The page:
Part 20:

A Nice, Boring Day

The side of the road was significantly warmer than it had been just a few days ago, the sun seemingly finally doing its job. It was in turn significantly more comfortable for Kajulan to sit on it in a melancholic manner. She was deep in thought, reflecting back on the events of the day, or more accurately the events of the last hour or so. She supposed it had been irresponsible to break into that ship. And she guessed she had kind of dragged Tekole along, even if he did technically choose to follow her. And she also figured she should probably just stop moping around and go talk to him. After all, she knew where he lived.

It was only a short trip from the pier to Tekole’s apartment, although it was still a longer trip than Kajulan had implied to him earlier, which also made her feel guilty. The clouds had returned as she arrived, apparently unwilling to let the Sun continue its work. She knocked, and Tekole opened the door.

“Hi Kajulan,” he said.

“Hi,” Kajulan replied back. “I just want to say I’m sorry about the stuff with the pirates. It was really stupid, especially considering all the other risks we’ve taken the past few days. And it’s not fair of me to risk your life just because I like risking mine. And it’s even more pointless to do so for a handful of grain. Which didn’t turn out to be grain but that’s beside the point. I mean, I don’t know what I was even going to do with the grain. You can’t just eat it straight out of the crate. Unless it turned out to be rice. But I guess you’d still probably need to cook it . . .”

Kajulan began to trail off, and Tekole put a hand up. “It’s okay,” he said. “I’m not angry.”

Kajulan smiled, and took on a relieved posture. “Oh. Alright then. It was just that, with the way you walked off afterwards, I thought you were mad at me.”

Tekole shook his head. “No, I wasn’t mad. I was just disappointed.” Kajulan, and her smile, sank. “I mean, I just thought, with all the crazy stuff these past few days, that we were going to take advantage of the situation and have a nice, boring day.”

Kajulan looked away. She had personally found yesterday mind-numbingly boring, but she guessed it wouldn’t be so to someone who wasn’t used to this kind of stuff. And by this kind of stuff she meant crime generically, because she certainly wasn’t used to acquiescing one’s protection racket to rival gangs. Which is what it seemed like Jethin’s gang primarily did. She looked back at Tekole and crossed her arms. “Well, I’m still sorry about it. I just get antsy, is all. Don’t like the idea of not earning my living, being reliant on someone I hate. But that’s a dumb reason to risk my life. Or ours, I guess.”

“I actually wasn’t afraid of getting killed back there,” Tekole replied.

Kajulan raised an eyebrow. “Really?” she asked. “You weren’t?

Tekole shook his head. “No. I was afraid we’d get pressganged into another weird mob.”

Kajulan looked away again, her crossed arms tightening into a concerned gripping of her sides. “Oh. That’s a much worse thought, actually.”

Tekole nodded. “Yeah.”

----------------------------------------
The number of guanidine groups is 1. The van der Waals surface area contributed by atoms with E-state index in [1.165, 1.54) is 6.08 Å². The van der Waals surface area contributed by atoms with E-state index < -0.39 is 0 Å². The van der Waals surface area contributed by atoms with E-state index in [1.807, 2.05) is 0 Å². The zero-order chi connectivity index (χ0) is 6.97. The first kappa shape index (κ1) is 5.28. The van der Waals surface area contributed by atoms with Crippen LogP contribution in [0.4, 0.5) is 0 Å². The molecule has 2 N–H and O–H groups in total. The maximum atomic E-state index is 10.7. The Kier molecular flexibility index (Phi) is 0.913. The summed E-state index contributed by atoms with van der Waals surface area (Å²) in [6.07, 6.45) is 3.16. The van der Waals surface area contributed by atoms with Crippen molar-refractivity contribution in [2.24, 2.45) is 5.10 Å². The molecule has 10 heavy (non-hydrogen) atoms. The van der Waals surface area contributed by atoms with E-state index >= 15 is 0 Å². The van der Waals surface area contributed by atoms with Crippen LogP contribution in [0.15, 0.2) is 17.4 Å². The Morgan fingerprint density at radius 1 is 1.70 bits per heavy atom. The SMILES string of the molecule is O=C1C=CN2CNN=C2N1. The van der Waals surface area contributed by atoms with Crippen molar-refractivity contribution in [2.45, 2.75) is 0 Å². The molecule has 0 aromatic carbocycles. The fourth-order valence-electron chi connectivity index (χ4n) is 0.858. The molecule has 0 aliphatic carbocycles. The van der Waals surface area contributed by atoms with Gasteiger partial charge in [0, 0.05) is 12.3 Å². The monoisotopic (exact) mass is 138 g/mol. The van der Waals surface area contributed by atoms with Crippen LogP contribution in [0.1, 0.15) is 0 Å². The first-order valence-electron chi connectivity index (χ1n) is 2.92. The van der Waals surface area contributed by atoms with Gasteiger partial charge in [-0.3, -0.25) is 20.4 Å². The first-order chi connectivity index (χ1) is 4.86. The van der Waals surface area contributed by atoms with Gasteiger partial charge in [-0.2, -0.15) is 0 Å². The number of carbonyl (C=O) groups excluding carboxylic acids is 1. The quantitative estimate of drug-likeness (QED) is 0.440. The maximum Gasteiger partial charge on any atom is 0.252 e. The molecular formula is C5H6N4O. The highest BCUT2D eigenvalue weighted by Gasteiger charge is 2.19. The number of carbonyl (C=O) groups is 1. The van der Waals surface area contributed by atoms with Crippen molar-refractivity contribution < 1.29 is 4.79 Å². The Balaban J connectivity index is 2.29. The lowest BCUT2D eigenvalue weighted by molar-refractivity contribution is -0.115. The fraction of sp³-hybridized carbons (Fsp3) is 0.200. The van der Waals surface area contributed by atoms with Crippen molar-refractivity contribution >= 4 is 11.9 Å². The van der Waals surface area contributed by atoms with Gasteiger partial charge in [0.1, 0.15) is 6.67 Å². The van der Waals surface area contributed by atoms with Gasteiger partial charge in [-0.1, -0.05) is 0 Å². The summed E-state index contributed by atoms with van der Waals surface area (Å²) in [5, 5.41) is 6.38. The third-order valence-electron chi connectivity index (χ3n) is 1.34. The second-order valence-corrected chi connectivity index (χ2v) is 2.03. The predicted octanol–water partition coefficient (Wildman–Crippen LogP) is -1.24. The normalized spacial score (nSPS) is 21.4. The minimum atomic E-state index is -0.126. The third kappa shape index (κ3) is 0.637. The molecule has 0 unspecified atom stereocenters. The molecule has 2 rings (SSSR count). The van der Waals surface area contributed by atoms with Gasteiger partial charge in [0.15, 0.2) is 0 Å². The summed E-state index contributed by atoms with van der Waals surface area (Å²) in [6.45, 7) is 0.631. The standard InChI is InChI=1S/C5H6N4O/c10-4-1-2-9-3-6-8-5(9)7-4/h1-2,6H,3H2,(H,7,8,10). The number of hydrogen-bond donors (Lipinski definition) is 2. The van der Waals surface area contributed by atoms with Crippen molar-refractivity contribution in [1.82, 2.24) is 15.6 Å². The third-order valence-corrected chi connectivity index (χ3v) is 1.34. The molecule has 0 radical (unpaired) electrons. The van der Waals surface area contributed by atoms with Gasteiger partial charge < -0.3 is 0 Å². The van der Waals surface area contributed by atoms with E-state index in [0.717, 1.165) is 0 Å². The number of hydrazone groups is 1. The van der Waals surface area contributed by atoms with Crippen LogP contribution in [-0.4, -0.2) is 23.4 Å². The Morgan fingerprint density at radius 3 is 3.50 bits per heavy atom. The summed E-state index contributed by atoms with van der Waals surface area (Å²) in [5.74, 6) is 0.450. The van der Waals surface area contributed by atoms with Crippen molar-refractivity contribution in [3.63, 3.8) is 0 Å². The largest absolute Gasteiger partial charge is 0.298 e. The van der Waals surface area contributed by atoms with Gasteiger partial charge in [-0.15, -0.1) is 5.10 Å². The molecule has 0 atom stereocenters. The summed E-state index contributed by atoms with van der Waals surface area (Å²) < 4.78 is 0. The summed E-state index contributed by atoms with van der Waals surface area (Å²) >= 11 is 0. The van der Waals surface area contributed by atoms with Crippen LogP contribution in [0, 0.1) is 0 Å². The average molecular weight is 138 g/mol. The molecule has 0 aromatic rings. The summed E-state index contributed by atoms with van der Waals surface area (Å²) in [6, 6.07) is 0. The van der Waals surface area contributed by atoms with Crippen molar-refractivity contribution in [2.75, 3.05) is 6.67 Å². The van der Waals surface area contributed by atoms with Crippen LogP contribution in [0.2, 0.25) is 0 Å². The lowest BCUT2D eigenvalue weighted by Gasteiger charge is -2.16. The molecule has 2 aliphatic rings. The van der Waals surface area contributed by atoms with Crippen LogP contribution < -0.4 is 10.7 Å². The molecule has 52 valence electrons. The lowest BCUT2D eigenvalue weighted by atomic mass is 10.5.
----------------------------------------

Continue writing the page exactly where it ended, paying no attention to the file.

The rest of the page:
Kajulan continued to awkwardly look around before continuing. “Well, I’m glad we’re good. But I guess I better get going before it gets too late. Aren’t too many places left to stay in this city. Feels like an Inn closes everyday. Although I could always just stay somewhere abandoned. Some of those places stay surprisingly cozy.”

Kajulan turned to leave, only for Tekole to call her back. “Kajulan,” he said. “You don’t need to keep jumping from place to place.”

Kajulan came back over. “I know,” she replied. “But I really don’t want to spend more time in Jethin’s pit of despair than I absolutely have to.”

Tekole thought for a moment. “Well, you could stay here.”

Kajulan was taken aback. “Really? I mean, I wouldn’t want to impose.” She looked over Tekole’s shoulder, into the room behind him. “I mean, you only have one bed.”

“That’s alright,” replied Tekole, shrugging. “You can sleep on the floor.”

Kajulan nodded. “Alright. That could work. It sounds nice, actually. Thank you.”

Tekole stepped aside, letting her in. The room was pretty similar to how it was when Kajulan had first peeked in, still dark and still sparsely decorated, but the statue of the Carver now sat on the stool beside his bed, and a sheathed sword lied at its foot, the same blade they had taken from that mercenary fellow.

Tekole began to take sheets from his bed. “It’s getting warmer,” he said. “So you can use these.” Tekole threw them to the floor, and Kajulan got to work, variously balling up and padding out the discarded bedding, until it had created a satisfactory cot. It made her feel like a goblin creating its nest.

“I feel like a goblin creating my nest!” Kajulan said excitedly.

“You look like a goblin,” replied Tekole. Kajulan smiled at him, before laying down on the ground. She put her hands behind her head and looked up at the ceiling.

“This is nice,” she said. She looked over at Tekole, who had sat on his bed, and pointed at him. “You know what?” she said. “Tomorrow, we won’t do anything stupid. How does that sound?” Tekole gave her an awkward little thumbs up, and Kajulan laid her head back down. “Good.”